Terricka Cason: Iíve never been degraded. I mean, you get degraded by ignorant people, just because theyíre ignorant. But, a lot of people do acknowledge that we are models. And they do acknowledge that we are working [in] a tough industry. So a lot of times we get the utmost respect. Most of the time people just wanna say hi, or take a picture with us. I donít get [those] degrading looks. But Iím different, Iím more humble. People can come across me and approach me. Iím more approachable, because I consider myself just real. So you get what you get when you deal with TC. I donít sugarcoat anything. And I get love in this city, soÖ †
B&B: You mentioned your daughter, [and so] I just wanted to ask [this question]: In 15 years your now four-year-old daughter comes to you and says she wants to follow in your footsteps and appear in music videos, what do you say to her?
Terricka Cason: If thatís something that she wants to do, as long as she understands the industry. And I think [with] the way I handle myself, I donít necessarily feel as if Iím not being a positive role model for my daughter. I feel that Iím very positive. I feel that she can be able to learn from me and be strong, and know that everythingís not gonna be handed to her on a silver spoon and she has to work for it. And if [video modeling] is something that she wants to work for, as long as she handles herself in a dignified way, then I support her. I wouldnít definitely want this to be long-term for her, just like I donít want it to be long-term for me, but if this is a step that she wants to use to further her career then Iíll support her.†† †
B&B: You said you donít want this to be long-term, [and] I know you started off in this biz auditioning people for videos and commercials, and working as a production assistant [before debuting on screen in the video for Jay-Zís ďDirt Off Your ShoulderĒ], [so] is that what you plan to eventually go back to?
Terricka Cason: Not so much working as a production assistant, or [in] casting. I was doing that just more so to learn about the industry, to learn how hard it is, to learn how to audition and what castings were like. I personally want to eventually audition for movies, and be on sitcoms, do commercials, [maybe] hair modeling. I am very into my physical health, so I wouldnít mind doing athletic modelingÖor extending my career further in the industry as far as higher roles and higher paying roles.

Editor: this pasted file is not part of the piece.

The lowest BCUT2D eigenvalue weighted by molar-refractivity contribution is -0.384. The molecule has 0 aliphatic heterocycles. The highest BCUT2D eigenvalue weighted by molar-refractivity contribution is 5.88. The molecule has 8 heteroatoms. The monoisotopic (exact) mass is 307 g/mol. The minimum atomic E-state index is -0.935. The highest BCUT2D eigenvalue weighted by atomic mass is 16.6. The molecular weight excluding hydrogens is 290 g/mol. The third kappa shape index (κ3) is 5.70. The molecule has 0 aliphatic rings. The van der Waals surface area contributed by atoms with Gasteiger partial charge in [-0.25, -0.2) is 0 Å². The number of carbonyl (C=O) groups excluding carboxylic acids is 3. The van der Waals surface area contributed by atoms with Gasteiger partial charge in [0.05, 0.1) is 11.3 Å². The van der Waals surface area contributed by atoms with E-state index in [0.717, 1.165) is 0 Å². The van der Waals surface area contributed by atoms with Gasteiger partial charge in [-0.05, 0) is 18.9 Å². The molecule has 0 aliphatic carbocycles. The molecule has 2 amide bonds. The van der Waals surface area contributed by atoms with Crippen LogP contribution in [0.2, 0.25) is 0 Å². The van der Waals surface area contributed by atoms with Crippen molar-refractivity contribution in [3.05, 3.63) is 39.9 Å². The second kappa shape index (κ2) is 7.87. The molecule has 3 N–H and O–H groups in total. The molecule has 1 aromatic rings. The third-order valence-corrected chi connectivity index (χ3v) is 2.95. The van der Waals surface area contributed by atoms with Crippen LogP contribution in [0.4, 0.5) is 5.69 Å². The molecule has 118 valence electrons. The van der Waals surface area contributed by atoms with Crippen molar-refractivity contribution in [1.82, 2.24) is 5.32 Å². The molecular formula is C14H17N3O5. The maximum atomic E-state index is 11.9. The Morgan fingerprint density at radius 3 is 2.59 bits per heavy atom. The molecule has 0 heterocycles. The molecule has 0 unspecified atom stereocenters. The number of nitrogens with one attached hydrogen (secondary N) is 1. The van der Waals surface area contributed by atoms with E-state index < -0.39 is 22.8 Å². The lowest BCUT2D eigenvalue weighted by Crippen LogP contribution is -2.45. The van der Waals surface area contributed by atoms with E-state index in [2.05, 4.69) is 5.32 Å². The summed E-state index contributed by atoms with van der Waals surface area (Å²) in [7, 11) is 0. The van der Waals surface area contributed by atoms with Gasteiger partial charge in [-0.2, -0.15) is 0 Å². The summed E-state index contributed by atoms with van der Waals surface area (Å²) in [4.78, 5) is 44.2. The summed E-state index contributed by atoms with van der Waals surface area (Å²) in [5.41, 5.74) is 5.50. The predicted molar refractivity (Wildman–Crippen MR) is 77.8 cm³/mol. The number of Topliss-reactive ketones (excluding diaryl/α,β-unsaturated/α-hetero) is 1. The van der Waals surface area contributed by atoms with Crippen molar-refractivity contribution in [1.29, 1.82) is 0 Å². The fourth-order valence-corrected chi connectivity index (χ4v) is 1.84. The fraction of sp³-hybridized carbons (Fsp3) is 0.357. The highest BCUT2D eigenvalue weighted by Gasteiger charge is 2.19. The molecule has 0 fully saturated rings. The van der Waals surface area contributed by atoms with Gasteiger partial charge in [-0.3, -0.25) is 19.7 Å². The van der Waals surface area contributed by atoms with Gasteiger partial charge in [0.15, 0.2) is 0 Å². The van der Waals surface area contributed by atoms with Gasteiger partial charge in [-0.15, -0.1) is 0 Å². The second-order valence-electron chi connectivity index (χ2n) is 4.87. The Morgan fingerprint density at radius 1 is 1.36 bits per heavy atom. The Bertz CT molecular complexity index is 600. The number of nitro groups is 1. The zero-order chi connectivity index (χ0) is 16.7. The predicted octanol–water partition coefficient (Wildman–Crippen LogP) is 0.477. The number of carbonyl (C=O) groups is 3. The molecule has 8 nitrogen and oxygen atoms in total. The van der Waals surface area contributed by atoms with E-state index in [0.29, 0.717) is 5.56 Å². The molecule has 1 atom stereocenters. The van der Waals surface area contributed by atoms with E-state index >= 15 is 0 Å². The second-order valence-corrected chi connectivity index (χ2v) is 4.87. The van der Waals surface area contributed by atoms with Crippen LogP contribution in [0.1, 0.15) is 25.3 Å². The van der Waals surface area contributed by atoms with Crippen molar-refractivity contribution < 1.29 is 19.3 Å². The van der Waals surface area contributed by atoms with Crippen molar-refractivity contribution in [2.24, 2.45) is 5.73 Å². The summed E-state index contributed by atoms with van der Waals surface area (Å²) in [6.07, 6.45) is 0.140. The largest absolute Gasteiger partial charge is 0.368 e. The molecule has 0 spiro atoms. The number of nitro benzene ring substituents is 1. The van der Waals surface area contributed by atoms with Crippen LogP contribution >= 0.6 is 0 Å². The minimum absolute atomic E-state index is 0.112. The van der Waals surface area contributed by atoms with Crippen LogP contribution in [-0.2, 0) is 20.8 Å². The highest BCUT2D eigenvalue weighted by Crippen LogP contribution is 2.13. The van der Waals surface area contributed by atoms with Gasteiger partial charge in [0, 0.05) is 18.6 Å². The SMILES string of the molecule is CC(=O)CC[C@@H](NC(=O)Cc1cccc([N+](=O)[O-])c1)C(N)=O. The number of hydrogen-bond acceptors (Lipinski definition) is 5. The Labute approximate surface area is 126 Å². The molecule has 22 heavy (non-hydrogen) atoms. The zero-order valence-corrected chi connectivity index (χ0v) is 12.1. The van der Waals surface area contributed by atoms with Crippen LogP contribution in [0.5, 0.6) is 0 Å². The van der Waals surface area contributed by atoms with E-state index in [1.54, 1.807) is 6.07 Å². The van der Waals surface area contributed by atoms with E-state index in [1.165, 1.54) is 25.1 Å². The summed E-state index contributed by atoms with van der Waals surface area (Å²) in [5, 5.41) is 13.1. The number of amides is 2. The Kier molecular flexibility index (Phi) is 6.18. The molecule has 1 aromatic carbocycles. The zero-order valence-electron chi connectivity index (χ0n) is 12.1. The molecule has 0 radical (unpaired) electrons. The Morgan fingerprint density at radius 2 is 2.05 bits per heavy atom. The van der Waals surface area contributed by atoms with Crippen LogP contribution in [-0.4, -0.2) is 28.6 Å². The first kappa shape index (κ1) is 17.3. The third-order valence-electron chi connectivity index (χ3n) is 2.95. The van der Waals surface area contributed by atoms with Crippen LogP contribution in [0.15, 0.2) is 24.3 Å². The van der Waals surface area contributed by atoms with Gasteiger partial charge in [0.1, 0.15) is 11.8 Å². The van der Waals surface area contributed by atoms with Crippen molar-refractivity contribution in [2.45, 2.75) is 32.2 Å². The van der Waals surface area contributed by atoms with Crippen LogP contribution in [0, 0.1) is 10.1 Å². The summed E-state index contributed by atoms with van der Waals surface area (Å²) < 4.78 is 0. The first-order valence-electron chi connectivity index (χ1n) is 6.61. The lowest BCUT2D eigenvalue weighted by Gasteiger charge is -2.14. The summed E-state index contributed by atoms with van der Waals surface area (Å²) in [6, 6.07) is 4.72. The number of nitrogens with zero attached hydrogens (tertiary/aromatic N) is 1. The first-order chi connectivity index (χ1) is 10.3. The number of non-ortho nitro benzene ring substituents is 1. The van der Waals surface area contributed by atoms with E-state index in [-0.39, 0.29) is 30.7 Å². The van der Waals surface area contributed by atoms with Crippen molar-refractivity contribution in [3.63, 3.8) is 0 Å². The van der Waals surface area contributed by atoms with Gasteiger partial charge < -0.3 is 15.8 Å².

B&B: Is it realistic for a young lady to expect appearing in rap videos to launch a legitimate acting career? Have there been any real success stories of video models transitioning to a real career in film or television?
Terricka Cason: Yes! Thereís been Carmen Electra. Thereís been Lauren London. I can even sayÖJessica Alba. Thereís been a lot of people. Even Megan Fox appeared in her first video. A lot of people have gotten further in their career and used videos as a stepping stone, just to get their face out. And a lot of those video directors now are doing feature films. You got Chris Robinson. He did ATL. And Benny Boom now [is directing films]. Theyíre all going and doing films now, so why wouldnít it be possible for me to work with a video director that I started in a video with to do a film that heís doing?
B&B: Do you have any film projects on the horizon?
Terricka Cason: Iíve done a couple of film projects. Iíve done a straight to DVD movie [Godís Gift] with Master P, where I played Romeoís mother as a child. It was a documentary that he did. I also was featured in a film called All Youíve Got. It was an MTV special with Adrienne Bailon and Ciara, where I played a volleyball girl on the set. And I also was featured on the Eve show, where I had a role as one of the waitresses. But I also have a theater degree. So Iíve studied filmÖ I know what it takes, and I believe I have what it takes to succeed in the film industry.